Since article 50 was exercised a year ago those who favoured transition were people who never wanted to leave the European Union in the first place and know that the delay may mean an ultimate postponement.
It is telling that two select committees with strong majorities from remain both called for an elongation of the transition period within a few days of each other.
The Home affairs select committee suggests an extension would be necessary for the security aspects of any deal while the Exiting the EU committee, of which I am a member, went as far as advocating an extension to the article 50 time frame that would leave us a full member of the EU.
This split the committee down the lines of the referendum and it seems clear to me that those calling for such an extension never accepted the result and are still seeking to overturn it.
This view is backed up by the debates going on in the House of Lords over the Withdrawal Bill where it is clear that a number of peers did not approve of the referendum and seek its reversal.
People who allowed an ever-growing tide of EU regulation and directives to swamp Parliamentary sovereignty now stand up for it against that dangerous form of democracy – the people.
Beyond Parliament there are a number of groups set up to stop Brexit whose broad thesis is that we did not know what we were
Voting for as we are not clever enough. Oddly, they seem to think we will be clever enough to have another vote, a view shared by the Lib Dems who made an embarrassing effort to get pan-EU support from other liberal parties to support their position.
Transition helps the arguments of all these groups, it makes it easier to stop Brexit and delays the advantages that will come through to the nation.
Sadly, it is now the case but there will be no change in the ability of the country to govern itself on March 29 next year.
Although we will legally leave the EU at 11pm not a single extra power will have returned.
If this was then to become the permanent state it would be one of the greatest failures in our island story. Is this a reasonable fear?
It is at least possible, many things that were meant to be temporary have ended up being perpetual.
Income tax is perhaps the most famous example but it is by no means alone. The natural inertia of bureaucracies means that unless there is strong political impetus, the status quo pertains.
This would be a humiliation on the scale of Suez. It was then that the establishment decided that the only option for them was to manage decline, that there were no more broad sunlit uplands and that by our own efforts we could never succeed.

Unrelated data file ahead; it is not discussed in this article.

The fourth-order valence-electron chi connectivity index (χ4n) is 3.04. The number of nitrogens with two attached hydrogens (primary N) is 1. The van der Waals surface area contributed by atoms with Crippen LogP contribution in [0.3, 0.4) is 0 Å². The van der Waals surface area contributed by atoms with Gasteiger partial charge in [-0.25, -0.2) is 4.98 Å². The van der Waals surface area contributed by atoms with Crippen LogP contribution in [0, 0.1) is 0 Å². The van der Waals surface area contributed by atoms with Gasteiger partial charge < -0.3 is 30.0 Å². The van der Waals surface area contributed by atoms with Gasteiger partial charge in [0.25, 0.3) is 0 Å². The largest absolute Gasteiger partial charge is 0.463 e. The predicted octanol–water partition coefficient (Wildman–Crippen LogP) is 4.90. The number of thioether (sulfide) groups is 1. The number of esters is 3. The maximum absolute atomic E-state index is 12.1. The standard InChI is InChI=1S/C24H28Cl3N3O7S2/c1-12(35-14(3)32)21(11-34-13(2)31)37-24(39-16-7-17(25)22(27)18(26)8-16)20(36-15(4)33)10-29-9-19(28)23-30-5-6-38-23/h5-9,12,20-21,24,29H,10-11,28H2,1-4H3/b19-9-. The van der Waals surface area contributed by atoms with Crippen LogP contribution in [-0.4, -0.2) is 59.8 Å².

This led to the view that because we could not do well we should not even try. Yet the embarrassment of Suez was caused by a plot hatched in secret and then only followed halfway to its conclusion.
Reversing Brexit would be abandoning something worthy because the establishment does not like it. In the referendum 2.8 million people voted who never normally do so.
They turned out because they believed ultimately their democracy was worth making an effort for and that it was preferable to trust their future to their own politicians, however flawed, rather than to unknown bureaucrats.
If Brexit were to be frustrated then they would have been wasting their time and their reason for not voting in previous elections – “it will not change anything” – thoroughly vindicated.
Those who support Brexit must, therefore, stay awake. There is so much in the transition that the government said or implied it would never agree.
Free movement, the European Court of Justice, new laws, large amounts of money, “sincere co-operation” and even our fishing waters are all in the transition deal.
Fishing was authoritatively stated to be excluded by a Cabinet minister just a few days before the deal was published, this is a cause for concern.
A final deal on this basis would make fools of us all and would inevitably only be done by sleight of hand.
The obscure civil servant who boasted that it would be a KitKat deal – with a chocolate coating to gull the public with deep connections hidden underneath – may well have given the official game away.
It must not be allowed to happen, the real gains need to be grasped and the ghost of Suez exorcised. Managing decline is not enough.